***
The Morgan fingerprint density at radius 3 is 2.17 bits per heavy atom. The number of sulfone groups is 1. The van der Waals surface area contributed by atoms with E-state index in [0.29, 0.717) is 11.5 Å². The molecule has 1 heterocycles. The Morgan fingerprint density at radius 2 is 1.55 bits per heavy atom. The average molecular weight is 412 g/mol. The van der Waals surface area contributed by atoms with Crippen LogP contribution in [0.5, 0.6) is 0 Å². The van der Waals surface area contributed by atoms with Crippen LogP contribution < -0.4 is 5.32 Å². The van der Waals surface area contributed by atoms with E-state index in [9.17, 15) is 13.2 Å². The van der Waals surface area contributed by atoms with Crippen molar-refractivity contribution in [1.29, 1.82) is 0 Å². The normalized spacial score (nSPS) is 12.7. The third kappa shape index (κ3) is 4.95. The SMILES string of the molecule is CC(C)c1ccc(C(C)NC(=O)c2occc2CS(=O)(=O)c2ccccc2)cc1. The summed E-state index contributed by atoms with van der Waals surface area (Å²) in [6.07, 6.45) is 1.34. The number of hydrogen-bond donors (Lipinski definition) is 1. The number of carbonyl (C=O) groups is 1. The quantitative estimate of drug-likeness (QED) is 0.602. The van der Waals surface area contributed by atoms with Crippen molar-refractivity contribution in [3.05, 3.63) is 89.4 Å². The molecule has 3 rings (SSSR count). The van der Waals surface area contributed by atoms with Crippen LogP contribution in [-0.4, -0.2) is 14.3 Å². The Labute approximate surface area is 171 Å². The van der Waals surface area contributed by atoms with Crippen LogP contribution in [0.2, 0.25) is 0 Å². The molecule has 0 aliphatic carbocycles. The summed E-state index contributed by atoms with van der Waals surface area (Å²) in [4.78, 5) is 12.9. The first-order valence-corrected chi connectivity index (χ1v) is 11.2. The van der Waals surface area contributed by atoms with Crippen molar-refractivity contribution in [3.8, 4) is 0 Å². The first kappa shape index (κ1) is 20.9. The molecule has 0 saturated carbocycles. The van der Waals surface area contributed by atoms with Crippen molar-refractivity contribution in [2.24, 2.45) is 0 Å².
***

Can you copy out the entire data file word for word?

The Morgan fingerprint density at radius 3 is 2.17 bits per heavy atom. The number of sulfone groups is 1. The van der Waals surface area contributed by atoms with E-state index in [0.29, 0.717) is 11.5 Å². The molecule has 1 heterocycles. The Morgan fingerprint density at radius 2 is 1.55 bits per heavy atom. The average molecular weight is 412 g/mol. The van der Waals surface area contributed by atoms with Crippen LogP contribution in [0.5, 0.6) is 0 Å². The van der Waals surface area contributed by atoms with Crippen LogP contribution < -0.4 is 5.32 Å². The van der Waals surface area contributed by atoms with E-state index in [9.17, 15) is 13.2 Å². The van der Waals surface area contributed by atoms with Crippen molar-refractivity contribution in [1.29, 1.82) is 0 Å². The normalized spacial score (nSPS) is 12.7. The third kappa shape index (κ3) is 4.95. The SMILES string of the molecule is CC(C)c1ccc(C(C)NC(=O)c2occc2CS(=O)(=O)c2ccccc2)cc1. The summed E-state index contributed by atoms with van der Waals surface area (Å²) in [6.07, 6.45) is 1.34. The number of hydrogen-bond donors (Lipinski definition) is 1. The number of carbonyl (C=O) groups is 1. The quantitative estimate of drug-likeness (QED) is 0.602. The van der Waals surface area contributed by atoms with Crippen molar-refractivity contribution in [3.05, 3.63) is 89.4 Å². The molecule has 3 rings (SSSR count). The van der Waals surface area contributed by atoms with Crippen LogP contribution in [-0.4, -0.2) is 14.3 Å². The Labute approximate surface area is 171 Å². The van der Waals surface area contributed by atoms with Crippen LogP contribution in [0.2, 0.25) is 0 Å². The molecule has 0 aliphatic carbocycles. The summed E-state index contributed by atoms with van der Waals surface area (Å²) in [4.78, 5) is 12.9. The first-order valence-corrected chi connectivity index (χ1v) is 11.2. The van der Waals surface area contributed by atoms with Crippen molar-refractivity contribution in [3.8, 4) is 0 Å². The first kappa shape index (κ1) is 20.9. The molecule has 0 saturated carbocycles. The van der Waals surface area contributed by atoms with Crippen molar-refractivity contribution in [2.24, 2.45) is 0 Å².